EM Analysis of Protein Structure


Proteins carry out most cellular processes in the context of dynamic multiprotein assemblies. Although mapping the large number of protein interactions found within cells is progressing rapidly, we still lack knowledge about how proteins assemble into macromolecular machines to perform their functions. Electron microscopy can be used to determine the shape and structures of biological molecules that are difficult to study by more traditional structural approaches, such as X‐ray crystallography and NMR analysis. However, since biological molecules are composed mainly of low electron scattering atoms and contain large amounts of water, it is necessary to use special preparation techniques to protect the structural integrity of biological specimens in the vacuum of the electron microscope and improve the amount of contrast created by the sample. Negative staining, rotary shadowing and cryo‐EM are all powerful techniques that are useful for examining the structures and molecular organization of biological complexes by EM.

Key concepts:

  • Negative staining is a valuable approach to characterizing the structural homogeneity of a sample.

  • Negative staining can be used to quantify major conformational shifts of proteins and complexes in response to the addition of inhibitors, activators or ligands.

  • Rotary shadowing provides information about the surface topology of a specimen.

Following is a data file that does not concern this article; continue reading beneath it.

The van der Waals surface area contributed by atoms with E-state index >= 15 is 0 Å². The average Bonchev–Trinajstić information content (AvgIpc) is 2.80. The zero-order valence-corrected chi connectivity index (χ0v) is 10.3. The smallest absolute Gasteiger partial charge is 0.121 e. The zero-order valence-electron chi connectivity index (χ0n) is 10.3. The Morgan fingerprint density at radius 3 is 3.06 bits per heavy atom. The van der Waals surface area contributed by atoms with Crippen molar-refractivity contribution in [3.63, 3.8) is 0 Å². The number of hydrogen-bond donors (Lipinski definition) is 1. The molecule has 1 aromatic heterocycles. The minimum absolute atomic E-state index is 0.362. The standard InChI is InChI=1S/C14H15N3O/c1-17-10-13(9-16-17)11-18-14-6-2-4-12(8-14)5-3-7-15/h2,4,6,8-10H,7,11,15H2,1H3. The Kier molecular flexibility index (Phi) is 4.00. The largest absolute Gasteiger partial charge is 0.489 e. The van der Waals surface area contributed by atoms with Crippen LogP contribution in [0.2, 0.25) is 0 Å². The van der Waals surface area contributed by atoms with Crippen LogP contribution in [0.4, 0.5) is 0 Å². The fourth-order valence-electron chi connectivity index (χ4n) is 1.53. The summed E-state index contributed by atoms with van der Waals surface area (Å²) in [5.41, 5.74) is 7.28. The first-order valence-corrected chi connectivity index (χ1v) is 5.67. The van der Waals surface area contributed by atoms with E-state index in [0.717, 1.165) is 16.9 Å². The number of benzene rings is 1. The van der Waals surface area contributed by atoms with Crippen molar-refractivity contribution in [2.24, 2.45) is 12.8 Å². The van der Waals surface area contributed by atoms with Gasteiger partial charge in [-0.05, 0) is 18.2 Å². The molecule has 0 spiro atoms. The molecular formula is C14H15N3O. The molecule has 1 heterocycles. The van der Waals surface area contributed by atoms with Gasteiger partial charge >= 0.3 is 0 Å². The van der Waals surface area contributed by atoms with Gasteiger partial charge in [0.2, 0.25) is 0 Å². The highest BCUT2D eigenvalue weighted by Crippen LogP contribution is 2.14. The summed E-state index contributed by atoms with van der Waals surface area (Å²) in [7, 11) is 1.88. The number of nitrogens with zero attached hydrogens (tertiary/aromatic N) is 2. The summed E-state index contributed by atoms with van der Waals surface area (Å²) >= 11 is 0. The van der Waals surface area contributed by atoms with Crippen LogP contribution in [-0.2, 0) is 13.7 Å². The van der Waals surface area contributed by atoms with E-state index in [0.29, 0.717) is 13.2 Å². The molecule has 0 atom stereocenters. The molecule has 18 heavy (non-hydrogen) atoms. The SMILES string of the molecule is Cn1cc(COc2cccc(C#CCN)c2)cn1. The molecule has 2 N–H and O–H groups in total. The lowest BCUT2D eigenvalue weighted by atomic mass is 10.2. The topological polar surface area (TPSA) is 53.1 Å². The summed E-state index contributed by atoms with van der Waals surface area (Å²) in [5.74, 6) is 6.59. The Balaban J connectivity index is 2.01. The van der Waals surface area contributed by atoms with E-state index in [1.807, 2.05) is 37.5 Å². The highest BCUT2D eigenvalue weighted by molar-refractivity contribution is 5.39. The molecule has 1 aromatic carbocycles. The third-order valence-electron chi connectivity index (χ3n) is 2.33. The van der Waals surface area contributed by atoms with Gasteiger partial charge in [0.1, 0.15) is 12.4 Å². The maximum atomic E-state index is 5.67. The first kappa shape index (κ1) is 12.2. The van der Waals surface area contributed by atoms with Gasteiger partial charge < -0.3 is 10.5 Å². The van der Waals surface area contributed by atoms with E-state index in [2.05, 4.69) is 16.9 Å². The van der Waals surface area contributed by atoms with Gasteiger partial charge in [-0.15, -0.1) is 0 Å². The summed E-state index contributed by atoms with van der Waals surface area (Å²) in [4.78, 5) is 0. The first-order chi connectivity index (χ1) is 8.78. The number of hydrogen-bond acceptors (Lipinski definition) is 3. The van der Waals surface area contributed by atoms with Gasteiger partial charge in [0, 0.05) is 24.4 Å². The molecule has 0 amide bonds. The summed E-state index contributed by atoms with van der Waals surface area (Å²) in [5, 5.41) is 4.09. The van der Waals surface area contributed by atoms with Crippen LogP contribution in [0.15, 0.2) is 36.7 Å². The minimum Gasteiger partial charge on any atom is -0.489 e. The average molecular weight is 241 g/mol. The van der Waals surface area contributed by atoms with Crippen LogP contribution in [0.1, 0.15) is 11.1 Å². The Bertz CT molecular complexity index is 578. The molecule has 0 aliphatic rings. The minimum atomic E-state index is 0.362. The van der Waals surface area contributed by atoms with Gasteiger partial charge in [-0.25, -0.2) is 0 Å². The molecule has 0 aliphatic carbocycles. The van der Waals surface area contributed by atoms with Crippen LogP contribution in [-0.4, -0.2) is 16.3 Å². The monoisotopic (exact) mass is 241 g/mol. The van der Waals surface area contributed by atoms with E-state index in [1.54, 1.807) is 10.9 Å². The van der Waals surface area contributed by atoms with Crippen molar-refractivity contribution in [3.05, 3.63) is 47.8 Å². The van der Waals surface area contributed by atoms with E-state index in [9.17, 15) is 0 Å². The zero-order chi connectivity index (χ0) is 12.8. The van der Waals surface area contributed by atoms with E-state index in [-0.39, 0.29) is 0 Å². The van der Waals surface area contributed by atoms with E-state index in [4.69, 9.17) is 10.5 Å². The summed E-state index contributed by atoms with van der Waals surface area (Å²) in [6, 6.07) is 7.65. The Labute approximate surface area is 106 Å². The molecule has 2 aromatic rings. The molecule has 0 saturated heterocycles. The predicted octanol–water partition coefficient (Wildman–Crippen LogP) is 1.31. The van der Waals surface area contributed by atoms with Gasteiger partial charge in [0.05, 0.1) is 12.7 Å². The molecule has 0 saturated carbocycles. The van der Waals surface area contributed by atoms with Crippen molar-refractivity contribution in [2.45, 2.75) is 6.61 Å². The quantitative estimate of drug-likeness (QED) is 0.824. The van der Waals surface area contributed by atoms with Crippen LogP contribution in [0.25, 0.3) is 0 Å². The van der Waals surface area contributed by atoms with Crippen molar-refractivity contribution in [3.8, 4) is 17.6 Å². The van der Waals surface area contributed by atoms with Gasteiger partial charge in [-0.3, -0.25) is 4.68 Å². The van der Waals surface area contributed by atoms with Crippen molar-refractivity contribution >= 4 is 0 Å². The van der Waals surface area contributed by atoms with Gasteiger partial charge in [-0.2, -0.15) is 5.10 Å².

• Cryo‐EM preserves specimens in a near‐native environment and is used to generate high‐resolution 3D structures of large macromolecular complexes.

Keywords: vitrification; negative stain; metal shadowing; single‐particle EM; structural biology

Figure 1.

Preparing biological samples for EM analysis using negative staining, rotary shadowing or cryo‐EM. (a) For negative staining, the sample is first absorbed onto a carbon‐coated grid, washed in a heavy metal stain and then dried. Samples prepared using conventional negative staining generate high‐contrast images in the electron microscope, but the particles contain severe structural deformations. (b) For rotary shadowing, the sample is absorbed on a grid and then slowly rotated while a thin layer of metal is deposited over the sample. This technique creates a thin metal shell that preserves the topological features of a specimen. (c) For cryo‐EM, the sample is placed on a holey carbon grid, blotted and then rapidly plunged into a cryogen, resulting in particles trapped in vitrified ice. Samples prepared for cryo‐EM are trapped in a vitrified ice, making it possible to generate high‐resolution 3D maps.

Figure 2.